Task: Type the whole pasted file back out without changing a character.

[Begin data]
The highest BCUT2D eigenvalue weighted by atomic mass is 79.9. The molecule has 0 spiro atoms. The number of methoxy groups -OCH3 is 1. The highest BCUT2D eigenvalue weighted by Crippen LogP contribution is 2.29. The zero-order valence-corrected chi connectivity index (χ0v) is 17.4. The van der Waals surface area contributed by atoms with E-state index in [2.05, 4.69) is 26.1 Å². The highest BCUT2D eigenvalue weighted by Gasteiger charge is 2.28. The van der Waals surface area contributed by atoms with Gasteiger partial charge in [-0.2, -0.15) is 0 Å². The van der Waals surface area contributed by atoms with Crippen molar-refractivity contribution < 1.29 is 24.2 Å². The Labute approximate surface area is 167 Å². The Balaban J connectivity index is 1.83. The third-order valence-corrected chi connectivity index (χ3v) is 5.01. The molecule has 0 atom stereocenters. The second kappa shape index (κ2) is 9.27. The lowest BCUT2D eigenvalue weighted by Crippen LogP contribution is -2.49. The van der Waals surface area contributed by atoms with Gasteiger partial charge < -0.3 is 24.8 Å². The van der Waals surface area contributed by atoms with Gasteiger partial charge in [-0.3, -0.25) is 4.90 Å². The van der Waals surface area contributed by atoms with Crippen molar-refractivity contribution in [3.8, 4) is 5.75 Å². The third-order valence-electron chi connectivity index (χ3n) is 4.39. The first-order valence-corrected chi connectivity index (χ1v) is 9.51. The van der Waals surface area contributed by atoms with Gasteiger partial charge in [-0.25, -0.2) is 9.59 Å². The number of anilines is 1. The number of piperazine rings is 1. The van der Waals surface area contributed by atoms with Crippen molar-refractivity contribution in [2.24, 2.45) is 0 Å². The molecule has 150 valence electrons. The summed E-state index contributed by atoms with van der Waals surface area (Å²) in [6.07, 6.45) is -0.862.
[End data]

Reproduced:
The highest BCUT2D eigenvalue weighted by atomic mass is 79.9. The molecule has 0 spiro atoms. The number of methoxy groups -OCH3 is 1. The highest BCUT2D eigenvalue weighted by Crippen LogP contribution is 2.29. The zero-order valence-corrected chi connectivity index (χ0v) is 17.4. The van der Waals surface area contributed by atoms with E-state index in [2.05, 4.69) is 26.1 Å². The highest BCUT2D eigenvalue weighted by Gasteiger charge is 2.28. The van der Waals surface area contributed by atoms with Gasteiger partial charge in [-0.2, -0.15) is 0 Å². The van der Waals surface area contributed by atoms with Crippen molar-refractivity contribution < 1.29 is 24.2 Å². The Labute approximate surface area is 167 Å². The Balaban J connectivity index is 1.83. The third-order valence-corrected chi connectivity index (χ3v) is 5.01. The molecule has 0 atom stereocenters. The second kappa shape index (κ2) is 9.27. The lowest BCUT2D eigenvalue weighted by Crippen LogP contribution is -2.49. The van der Waals surface area contributed by atoms with Gasteiger partial charge < -0.3 is 24.8 Å². The van der Waals surface area contributed by atoms with Gasteiger partial charge in [-0.3, -0.25) is 4.90 Å². The van der Waals surface area contributed by atoms with Crippen molar-refractivity contribution in [3.8, 4) is 5.75 Å². The third-order valence-electron chi connectivity index (χ3n) is 4.39. The first-order valence-corrected chi connectivity index (χ1v) is 9.51. The van der Waals surface area contributed by atoms with Gasteiger partial charge in [-0.25, -0.2) is 9.59 Å². The number of anilines is 1. The number of piperazine rings is 1. The van der Waals surface area contributed by atoms with Crippen molar-refractivity contribution in [2.24, 2.45) is 0 Å². The molecule has 150 valence electrons. The summed E-state index contributed by atoms with van der Waals surface area (Å²) in [6.07, 6.45) is -0.862.